“There is a vast difference between recommending that it’s okay for baby to sit in the grocery buggy while mom puts the groceries into the car in the early morning or late afternoon, and recommending nude sunbathing at noon.”
Clearly, the best approach is to use common sense – avoid taking your baby out unprotected during the hottest part of the day. Instead, make sure he gets a little sunshine before 10am or after 3pm.
The Debate Continues Across The Globe
It is really tricky for parents to know what to do when the US, the American Academy of Pediatrics3 conservatively (and controversially) recommend that ALL breastfed babies be given vitamin D supplements.
This is because, they say, breast milk does not contain enough vitamin D. (Formula milk is fortified with vitamin D, so this recommendation does not apply to formula-fed infants). Yet at the same time the La Leche League is emphatically opposed to the routine vitamin D supplementation of breastfed infants. An article published on the La Leche League website 4 affirms that vitamin D supplements are not routinely required for full-term, healthy breastfed babies who receive adequate sun exposure, provided the mother is not vitamin D deficient herself. The AAP’s cautious approach is seen by some experts as a “better safe than sorry” type policy.
Routine vitamin D supplementation is also recommended by the Ministry of Social Welfare in Sweden and the Canadian Pediatric Society while in the UK, vitamin D supplements are given only to at-risk babies. This policy is also applied by the National Health and Medical Research Council in Australia and the Ministry of Health in New Zealand offers vitamin D supplements only when a vitamin D deficiency is proven.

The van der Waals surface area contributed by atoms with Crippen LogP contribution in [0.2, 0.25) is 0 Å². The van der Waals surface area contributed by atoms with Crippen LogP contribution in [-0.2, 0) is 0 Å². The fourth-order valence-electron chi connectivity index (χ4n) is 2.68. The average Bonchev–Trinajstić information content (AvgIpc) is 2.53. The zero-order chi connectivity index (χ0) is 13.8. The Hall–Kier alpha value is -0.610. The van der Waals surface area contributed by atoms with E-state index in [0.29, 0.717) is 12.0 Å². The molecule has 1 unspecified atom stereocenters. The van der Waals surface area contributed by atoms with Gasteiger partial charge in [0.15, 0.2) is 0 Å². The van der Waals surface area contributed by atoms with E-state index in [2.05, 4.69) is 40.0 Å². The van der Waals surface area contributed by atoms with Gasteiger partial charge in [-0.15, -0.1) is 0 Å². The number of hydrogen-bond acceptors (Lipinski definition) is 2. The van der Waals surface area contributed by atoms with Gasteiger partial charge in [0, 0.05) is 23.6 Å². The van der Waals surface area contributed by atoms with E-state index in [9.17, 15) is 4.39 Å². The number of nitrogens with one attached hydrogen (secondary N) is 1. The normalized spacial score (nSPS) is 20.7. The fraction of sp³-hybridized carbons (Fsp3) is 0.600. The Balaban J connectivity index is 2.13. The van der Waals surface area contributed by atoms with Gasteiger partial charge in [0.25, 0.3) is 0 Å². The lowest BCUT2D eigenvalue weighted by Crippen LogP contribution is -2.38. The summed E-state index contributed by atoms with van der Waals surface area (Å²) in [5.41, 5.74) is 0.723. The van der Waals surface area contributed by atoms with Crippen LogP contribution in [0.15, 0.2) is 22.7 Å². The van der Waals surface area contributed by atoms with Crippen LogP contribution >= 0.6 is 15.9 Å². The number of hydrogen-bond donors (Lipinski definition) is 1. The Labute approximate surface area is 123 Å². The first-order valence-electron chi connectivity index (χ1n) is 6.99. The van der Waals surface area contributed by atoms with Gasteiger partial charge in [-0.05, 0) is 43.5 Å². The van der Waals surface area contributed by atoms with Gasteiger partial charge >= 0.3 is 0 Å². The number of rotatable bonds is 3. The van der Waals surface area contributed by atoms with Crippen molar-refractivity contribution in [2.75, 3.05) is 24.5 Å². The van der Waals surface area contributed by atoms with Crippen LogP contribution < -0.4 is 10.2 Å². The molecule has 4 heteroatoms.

The Institute of Medicine (IOM)5 recently assembled a committee of 14 scientists with a broad range of expertise to complete an exhaustive review of scientific literature on vitamin D. In their report they advise that vitamin D deficiency has indeed been OVERESTIMATED, and that most individuals receive adequate amounts through diet and skin exposure to the sun5.They state “A single individual might be deemed deficient or sufficient, depending on the laboratory where the blood is tested. The number of people with vitamin D deficiency in North America may be overestimated because many laboratories appear to be using cut-points (measurements) that are much higher than the committee suggests is appropriate.”6
How Do I Know If My Baby Is Vitamin D Deficient?
Identifying vitamin D deficiency in babies can be tricky because symptoms can be unusual or quite non-specific, such as lethargy, irritability, frequent respiratory infections, seizures, or a failure to grow7. Extreme vitamin D deficiency presents as a bone growing disease called Rickets (most common between the ages of 3-18 months), and involves bowing and deformities of the long bones of the arms and legs, enlargement of the wrists, delayed closure of fontanelles, poor strength and tone, and delayed motor milestones8. Obviously parents do not wish to wait and see if such symptoms will eventuate so the below information may assist you with your decision making process.
So How Much Vitamin D Intake Is Enough?